camera, without the knowledge or participation of the American
people; the decision was to inflate money and credit, and it
was done not to help the “rest of the world” but to help sustain
Britain’s unsound and inflationary policies.

Before
the World War, all the major nations were on the gold standard,
which meant that the various currencies — the dollar, pound,
mark, franc, etc. — were redeemable in fixed weights of gold.
This gold requirement ensured that governments were strictly
limited in the amount of scrip they could print and pour into
circulation, whether by spending to finance government deficits
or by lending to favored economic or political groups. Consequently,
inflation had been kept in check throughout the 19th century
when this system was in force.

But world
war ruptured all that, just as it destroyed so many other aspects
of the classical-liberal polity. The major warring powers spent
heavily on the war effort, creating new money in bushel baskets
to pay the expense. Inflation was consequently rampant during
and after World War I and, since there were far more pounds,
marks, and francs in circulation than could possibly be redeemed
in gold, the warring countries were forced to go off the gold
standard and to fall back on paper currencies — all, that is,
except for the United States, which was embroiled in the war
for a relatively short time and could therefore afford to remain
on the gold standard.

After the
war, the nations faced a world currency breakdown with rampant
inflation and chaotically falling exchange rates. What was to
be done? There was a general consensus on the need to go back
to gold, and thereby to eliminate inflation and frantically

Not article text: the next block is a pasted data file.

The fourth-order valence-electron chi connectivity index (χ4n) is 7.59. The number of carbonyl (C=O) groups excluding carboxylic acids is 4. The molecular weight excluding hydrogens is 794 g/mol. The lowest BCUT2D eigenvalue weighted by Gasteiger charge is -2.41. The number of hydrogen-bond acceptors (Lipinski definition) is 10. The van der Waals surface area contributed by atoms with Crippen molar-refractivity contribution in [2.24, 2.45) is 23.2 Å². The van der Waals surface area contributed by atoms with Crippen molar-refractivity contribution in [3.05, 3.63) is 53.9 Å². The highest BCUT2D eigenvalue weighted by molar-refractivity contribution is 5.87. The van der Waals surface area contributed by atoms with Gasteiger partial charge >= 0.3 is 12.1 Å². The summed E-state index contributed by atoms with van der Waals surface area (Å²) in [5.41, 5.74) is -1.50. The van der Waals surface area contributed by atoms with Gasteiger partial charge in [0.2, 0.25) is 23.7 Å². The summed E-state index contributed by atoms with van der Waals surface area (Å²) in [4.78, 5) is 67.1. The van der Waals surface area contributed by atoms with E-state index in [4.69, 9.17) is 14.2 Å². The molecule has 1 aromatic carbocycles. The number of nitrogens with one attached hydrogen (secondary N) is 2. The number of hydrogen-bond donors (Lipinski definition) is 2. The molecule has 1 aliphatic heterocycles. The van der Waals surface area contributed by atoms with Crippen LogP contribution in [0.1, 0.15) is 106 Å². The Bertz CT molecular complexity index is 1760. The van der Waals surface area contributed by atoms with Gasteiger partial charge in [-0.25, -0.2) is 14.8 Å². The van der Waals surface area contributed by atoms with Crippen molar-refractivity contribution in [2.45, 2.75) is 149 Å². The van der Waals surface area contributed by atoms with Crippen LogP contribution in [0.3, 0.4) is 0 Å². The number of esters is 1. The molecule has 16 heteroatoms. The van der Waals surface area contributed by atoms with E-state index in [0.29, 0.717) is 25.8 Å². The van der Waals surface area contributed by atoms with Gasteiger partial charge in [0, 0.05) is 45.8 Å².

fluctuating exchange rates. But how to go back? That is, what
should be the relations between gold and the various currencies?

Specifically,
Britain had been the world’s financial center for a century
before the war, and the British pound and the dollar had been
fixed all that time in terms of gold so that the pound would
always be worth $4.86. But during and after the war the pound
had been inflated relatively far more than the dollar, and thus
had fallen to about $3.50 on the foreign-exchange market. But
Britain was adamant about returning the pound, not to the realistic
level of $3.50, but rather to the old prewar par of $4.86.

Why the
stubborn insistence on going back to gold at the obsolete prewar
par? Part of the reason was a stubborn and mindless concentration
on saving face and British honor, on showing that the old lion
was just as strong and tough as before the war. Partly, it was
a shrewd realization by British bankers that if the pound were
devalued from prewar levels England would lose its financial
preeminence, perhaps to the United States, which had been able
to retain its gold status.

So, under
the spell of its bankers, England made the fateful decision
to go back to gold at $4.86. But this meant that Britain’s exports
were now made artificially expensive and its imports cheaper,
and since England lived by selling coal, textiles, and other
products, while importing food, the resulting chronic depression
in its export industries had serious consequences for the British
economy. Unemployment remained high in Britain, especially in
its export industries, throughout the boom of the 1920s.

To make
this leap backward to $4.86 viable, Britain would have had to
deflate its economy so as to bring about lower prices and wages
and make its exports once again inexpensive abroad. But it wasn’t
willing to deflate since that would have meant a bitter confrontation
with Britain’s now-powerful unions. Ever since the imposition
of an extensive unemployment-insurance system, wages in Britain